All which contributes to why Team E needs someone who works for them full-time to function as their two-way fan interface. Another name for this person could be OPM or Online Presence Manager.

Team E is no longer putting out CDs itself. The team contracted with Sony for that--meaning they hired Sony; they gave up a large percentage of their take from each album sold in order to sell more albums, hoping that the increase in total volume they could only get with a major label would make them more money and build the Jackie Brand more than being a bigger frog in the little puddle of PTAD-type projects.

This is no different. You give up a measure of direct control and a portion of the profit from each product (albums and concerts mostly) in order to build the brand.

Another point I haven't raised before is that when Team E is mostly Jackie's parents, how do you go on vacation? I've known people who went on vacation only to wind up in their hotel room with their laptop and wifi access, doing business while the rest of the family vacated--so to speak--without the missing member.

They need someone who doesn't have to choose between being the parents of the four Evancho children and running the family business day in, day out. The parents can do plenty to pull their oars. Their roles don't have to require them either going at it without letup or neglecting the brand when they go off to be a family.

This is not an argument for buying luxuries on borrowed money--"luxuries" including the small army of sycophants some performers gather around them. Or hiring gofers to do stuff most people can do for themselves easily. Like, you don't need a chauffeur unless you can't drive a car (too young or too many tickets usually).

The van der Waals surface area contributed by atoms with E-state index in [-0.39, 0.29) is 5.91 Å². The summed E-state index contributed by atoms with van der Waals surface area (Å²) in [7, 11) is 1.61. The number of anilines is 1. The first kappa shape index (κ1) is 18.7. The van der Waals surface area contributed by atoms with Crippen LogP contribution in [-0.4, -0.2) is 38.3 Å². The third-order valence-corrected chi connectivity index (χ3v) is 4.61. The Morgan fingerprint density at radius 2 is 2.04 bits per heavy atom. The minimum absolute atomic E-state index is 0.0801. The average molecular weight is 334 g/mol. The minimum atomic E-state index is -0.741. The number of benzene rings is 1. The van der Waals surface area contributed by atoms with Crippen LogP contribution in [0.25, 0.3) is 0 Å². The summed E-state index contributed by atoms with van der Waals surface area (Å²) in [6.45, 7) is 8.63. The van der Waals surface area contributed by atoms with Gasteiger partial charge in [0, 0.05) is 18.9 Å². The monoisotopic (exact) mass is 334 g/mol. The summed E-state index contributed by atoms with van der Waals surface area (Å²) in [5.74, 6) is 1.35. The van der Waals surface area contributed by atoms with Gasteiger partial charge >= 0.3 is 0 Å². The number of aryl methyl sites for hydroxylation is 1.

But the online world is not only complex--it's evolving rapidly. And when your customers ring the planet, it's a world without clear time boundaries. The ideal person to work in this environment is someone without much in the way of outside responsibilities; someone who is extremely extroverted in a high tech sort of way; and someone who really, really, wants to be part of the performing arts world without being a performing artist themselves. This doesn't describe Jackie's parents, nor does it describe anyone who could do this job for years, reliably, for free.

Business is about taking calculated risks, striking the right balance between being overly cautious and being foolhardy.

There is a tide in the affairs of men.
Which, taken at the flood, leads on to fortune;
Omitted, all the voyage of their life
Is bound in shallows and in miseries.
On such a full sea are we now afloat,
And we must take the current when it serves,
Or lose our ventures.
Julius Caesar Act 4, scene 3, 218–224
(of course Brutus himself lost big time...)